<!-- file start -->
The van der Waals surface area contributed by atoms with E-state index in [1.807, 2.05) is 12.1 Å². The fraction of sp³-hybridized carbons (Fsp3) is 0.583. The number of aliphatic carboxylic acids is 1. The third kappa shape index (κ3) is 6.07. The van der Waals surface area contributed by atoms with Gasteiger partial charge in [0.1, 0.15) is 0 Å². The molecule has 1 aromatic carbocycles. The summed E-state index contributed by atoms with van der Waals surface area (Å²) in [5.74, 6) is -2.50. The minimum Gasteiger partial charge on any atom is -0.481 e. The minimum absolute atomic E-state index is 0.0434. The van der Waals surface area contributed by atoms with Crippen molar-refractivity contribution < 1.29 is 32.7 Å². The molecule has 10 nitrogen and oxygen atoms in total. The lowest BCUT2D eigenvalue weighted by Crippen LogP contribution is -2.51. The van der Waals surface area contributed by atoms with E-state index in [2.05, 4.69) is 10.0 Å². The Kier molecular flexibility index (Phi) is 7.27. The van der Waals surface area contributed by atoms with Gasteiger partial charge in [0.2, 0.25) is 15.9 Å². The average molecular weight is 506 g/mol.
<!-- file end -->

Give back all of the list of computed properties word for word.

The van der Waals surface area contributed by atoms with E-state index in [1.807, 2.05) is 12.1 Å². The fraction of sp³-hybridized carbons (Fsp3) is 0.583. The number of aliphatic carboxylic acids is 1. The third kappa shape index (κ3) is 6.07. The van der Waals surface area contributed by atoms with Gasteiger partial charge in [0.1, 0.15) is 0 Å². The molecule has 1 aromatic carbocycles. The summed E-state index contributed by atoms with van der Waals surface area (Å²) in [5.74, 6) is -2.50. The minimum Gasteiger partial charge on any atom is -0.481 e. The minimum absolute atomic E-state index is 0.0434. The van der Waals surface area contributed by atoms with Crippen molar-refractivity contribution < 1.29 is 32.7 Å². The molecule has 10 nitrogen and oxygen atoms in total. The lowest BCUT2D eigenvalue weighted by Crippen LogP contribution is -2.51. The van der Waals surface area contributed by atoms with E-state index in [2.05, 4.69) is 10.0 Å². The Kier molecular flexibility index (Phi) is 7.27. The van der Waals surface area contributed by atoms with Gasteiger partial charge in [0.2, 0.25) is 15.9 Å². The average molecular weight is 506 g/mol.